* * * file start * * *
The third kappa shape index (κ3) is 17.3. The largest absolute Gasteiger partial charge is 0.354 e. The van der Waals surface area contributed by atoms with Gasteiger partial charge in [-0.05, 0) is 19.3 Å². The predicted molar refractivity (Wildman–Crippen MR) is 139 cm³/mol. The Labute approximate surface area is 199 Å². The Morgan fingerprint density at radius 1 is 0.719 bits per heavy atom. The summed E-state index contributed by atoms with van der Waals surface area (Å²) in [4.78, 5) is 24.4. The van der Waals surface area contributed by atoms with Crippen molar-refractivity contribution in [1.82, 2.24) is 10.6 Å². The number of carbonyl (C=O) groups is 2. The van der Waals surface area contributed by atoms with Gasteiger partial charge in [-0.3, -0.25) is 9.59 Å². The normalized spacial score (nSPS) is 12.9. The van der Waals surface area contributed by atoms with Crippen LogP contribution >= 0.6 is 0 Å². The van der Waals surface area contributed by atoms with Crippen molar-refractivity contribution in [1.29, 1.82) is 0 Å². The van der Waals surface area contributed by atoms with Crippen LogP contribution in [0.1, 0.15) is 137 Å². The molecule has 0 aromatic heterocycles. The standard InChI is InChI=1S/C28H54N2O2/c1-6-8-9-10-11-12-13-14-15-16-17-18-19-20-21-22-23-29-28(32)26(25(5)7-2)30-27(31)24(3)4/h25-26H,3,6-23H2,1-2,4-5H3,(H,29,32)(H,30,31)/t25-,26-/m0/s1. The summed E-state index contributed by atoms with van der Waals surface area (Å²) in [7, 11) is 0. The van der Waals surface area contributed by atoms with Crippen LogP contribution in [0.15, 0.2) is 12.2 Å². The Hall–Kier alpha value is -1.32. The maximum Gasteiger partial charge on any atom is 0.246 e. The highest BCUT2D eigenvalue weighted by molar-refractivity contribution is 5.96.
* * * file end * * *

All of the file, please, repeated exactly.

The third kappa shape index (κ3) is 17.3. The largest absolute Gasteiger partial charge is 0.354 e. The van der Waals surface area contributed by atoms with Gasteiger partial charge in [-0.05, 0) is 19.3 Å². The predicted molar refractivity (Wildman–Crippen MR) is 139 cm³/mol. The Labute approximate surface area is 199 Å². The Morgan fingerprint density at radius 1 is 0.719 bits per heavy atom. The summed E-state index contributed by atoms with van der Waals surface area (Å²) in [4.78, 5) is 24.4. The van der Waals surface area contributed by atoms with Crippen molar-refractivity contribution in [1.82, 2.24) is 10.6 Å². The number of carbonyl (C=O) groups is 2. The van der Waals surface area contributed by atoms with Gasteiger partial charge in [-0.3, -0.25) is 9.59 Å². The normalized spacial score (nSPS) is 12.9. The van der Waals surface area contributed by atoms with Crippen LogP contribution >= 0.6 is 0 Å². The van der Waals surface area contributed by atoms with Crippen molar-refractivity contribution in [1.29, 1.82) is 0 Å². The van der Waals surface area contributed by atoms with Crippen LogP contribution in [0.1, 0.15) is 137 Å². The molecule has 0 aromatic heterocycles. The standard InChI is InChI=1S/C28H54N2O2/c1-6-8-9-10-11-12-13-14-15-16-17-18-19-20-21-22-23-29-28(32)26(25(5)7-2)30-27(31)24(3)4/h25-26H,3,6-23H2,1-2,4-5H3,(H,29,32)(H,30,31)/t25-,26-/m0/s1. The summed E-state index contributed by atoms with van der Waals surface area (Å²) in [7, 11) is 0. The van der Waals surface area contributed by atoms with Crippen LogP contribution in [0.15, 0.2) is 12.2 Å². The Hall–Kier alpha value is -1.32. The maximum Gasteiger partial charge on any atom is 0.246 e. The highest BCUT2D eigenvalue weighted by molar-refractivity contribution is 5.96.